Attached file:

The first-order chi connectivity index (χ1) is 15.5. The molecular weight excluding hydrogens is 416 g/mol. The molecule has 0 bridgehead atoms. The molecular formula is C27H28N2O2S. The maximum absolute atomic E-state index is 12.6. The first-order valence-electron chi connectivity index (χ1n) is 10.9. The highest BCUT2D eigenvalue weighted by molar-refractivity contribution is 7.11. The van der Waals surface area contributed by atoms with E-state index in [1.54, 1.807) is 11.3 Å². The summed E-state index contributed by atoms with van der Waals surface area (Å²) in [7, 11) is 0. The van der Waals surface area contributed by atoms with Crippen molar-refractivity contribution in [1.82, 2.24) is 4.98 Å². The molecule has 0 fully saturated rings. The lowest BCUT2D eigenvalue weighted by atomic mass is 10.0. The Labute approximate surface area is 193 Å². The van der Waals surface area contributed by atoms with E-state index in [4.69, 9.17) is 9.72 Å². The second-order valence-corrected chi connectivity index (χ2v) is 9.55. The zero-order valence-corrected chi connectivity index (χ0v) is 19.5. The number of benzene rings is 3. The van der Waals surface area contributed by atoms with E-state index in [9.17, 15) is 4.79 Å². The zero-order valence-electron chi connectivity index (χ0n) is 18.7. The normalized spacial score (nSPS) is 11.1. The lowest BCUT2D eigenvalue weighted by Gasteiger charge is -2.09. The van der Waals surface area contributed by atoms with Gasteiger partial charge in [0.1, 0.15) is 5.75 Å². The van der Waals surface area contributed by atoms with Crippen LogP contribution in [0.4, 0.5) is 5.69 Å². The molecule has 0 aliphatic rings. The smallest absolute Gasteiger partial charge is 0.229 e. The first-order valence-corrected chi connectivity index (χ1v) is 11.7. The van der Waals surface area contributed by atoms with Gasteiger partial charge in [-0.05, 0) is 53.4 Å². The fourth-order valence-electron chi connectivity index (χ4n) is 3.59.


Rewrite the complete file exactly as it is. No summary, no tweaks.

The first-order chi connectivity index (χ1) is 15.5. The molecular weight excluding hydrogens is 416 g/mol. The molecule has 0 bridgehead atoms. The molecular formula is C27H28N2O2S. The maximum absolute atomic E-state index is 12.6. The first-order valence-electron chi connectivity index (χ1n) is 10.9. The highest BCUT2D eigenvalue weighted by molar-refractivity contribution is 7.11. The van der Waals surface area contributed by atoms with E-state index in [1.54, 1.807) is 11.3 Å². The summed E-state index contributed by atoms with van der Waals surface area (Å²) in [7, 11) is 0. The van der Waals surface area contributed by atoms with Crippen molar-refractivity contribution in [1.82, 2.24) is 4.98 Å². The molecule has 0 fully saturated rings. The lowest BCUT2D eigenvalue weighted by atomic mass is 10.0. The Labute approximate surface area is 193 Å². The van der Waals surface area contributed by atoms with E-state index in [4.69, 9.17) is 9.72 Å². The second-order valence-corrected chi connectivity index (χ2v) is 9.55. The zero-order valence-corrected chi connectivity index (χ0v) is 19.5. The number of benzene rings is 3. The van der Waals surface area contributed by atoms with E-state index in [9.17, 15) is 4.79 Å². The zero-order valence-electron chi connectivity index (χ0n) is 18.7. The normalized spacial score (nSPS) is 11.1. The lowest BCUT2D eigenvalue weighted by Gasteiger charge is -2.09. The van der Waals surface area contributed by atoms with Gasteiger partial charge in [0.1, 0.15) is 5.75 Å². The van der Waals surface area contributed by atoms with Crippen LogP contribution in [0.4, 0.5) is 5.69 Å². The molecule has 0 aliphatic rings. The smallest absolute Gasteiger partial charge is 0.229 e. The first-order valence-corrected chi connectivity index (χ1v) is 11.7. The van der Waals surface area contributed by atoms with Gasteiger partial charge in [-0.05, 0) is 53.4 Å². The fourth-order valence-electron chi connectivity index (χ4n) is 3.59.